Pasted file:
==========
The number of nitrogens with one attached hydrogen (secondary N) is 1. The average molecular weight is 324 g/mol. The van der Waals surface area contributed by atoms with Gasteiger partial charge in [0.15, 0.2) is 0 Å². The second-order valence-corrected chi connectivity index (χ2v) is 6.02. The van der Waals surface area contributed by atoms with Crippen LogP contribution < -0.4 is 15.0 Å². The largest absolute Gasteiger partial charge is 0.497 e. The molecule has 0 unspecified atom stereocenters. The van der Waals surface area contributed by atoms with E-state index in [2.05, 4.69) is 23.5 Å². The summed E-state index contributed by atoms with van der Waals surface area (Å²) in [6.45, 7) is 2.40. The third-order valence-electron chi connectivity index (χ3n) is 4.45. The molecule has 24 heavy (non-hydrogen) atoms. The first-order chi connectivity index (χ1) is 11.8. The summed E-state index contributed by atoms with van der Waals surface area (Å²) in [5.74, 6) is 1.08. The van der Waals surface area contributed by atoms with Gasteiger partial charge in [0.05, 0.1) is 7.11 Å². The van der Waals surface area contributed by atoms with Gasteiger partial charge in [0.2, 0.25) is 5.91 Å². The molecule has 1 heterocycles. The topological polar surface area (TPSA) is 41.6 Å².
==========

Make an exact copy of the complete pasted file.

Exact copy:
The number of nitrogens with one attached hydrogen (secondary N) is 1. The average molecular weight is 324 g/mol. The van der Waals surface area contributed by atoms with Gasteiger partial charge in [0.15, 0.2) is 0 Å². The second-order valence-corrected chi connectivity index (χ2v) is 6.02. The van der Waals surface area contributed by atoms with Crippen LogP contribution < -0.4 is 15.0 Å². The largest absolute Gasteiger partial charge is 0.497 e. The molecule has 0 unspecified atom stereocenters. The van der Waals surface area contributed by atoms with E-state index in [2.05, 4.69) is 23.5 Å². The summed E-state index contributed by atoms with van der Waals surface area (Å²) in [6.45, 7) is 2.40. The third-order valence-electron chi connectivity index (χ3n) is 4.45. The molecule has 24 heavy (non-hydrogen) atoms. The first-order chi connectivity index (χ1) is 11.8. The summed E-state index contributed by atoms with van der Waals surface area (Å²) in [5.74, 6) is 1.08. The van der Waals surface area contributed by atoms with Gasteiger partial charge in [0.05, 0.1) is 7.11 Å². The van der Waals surface area contributed by atoms with Gasteiger partial charge in [0.2, 0.25) is 5.91 Å². The molecule has 1 heterocycles. The topological polar surface area (TPSA) is 41.6 Å².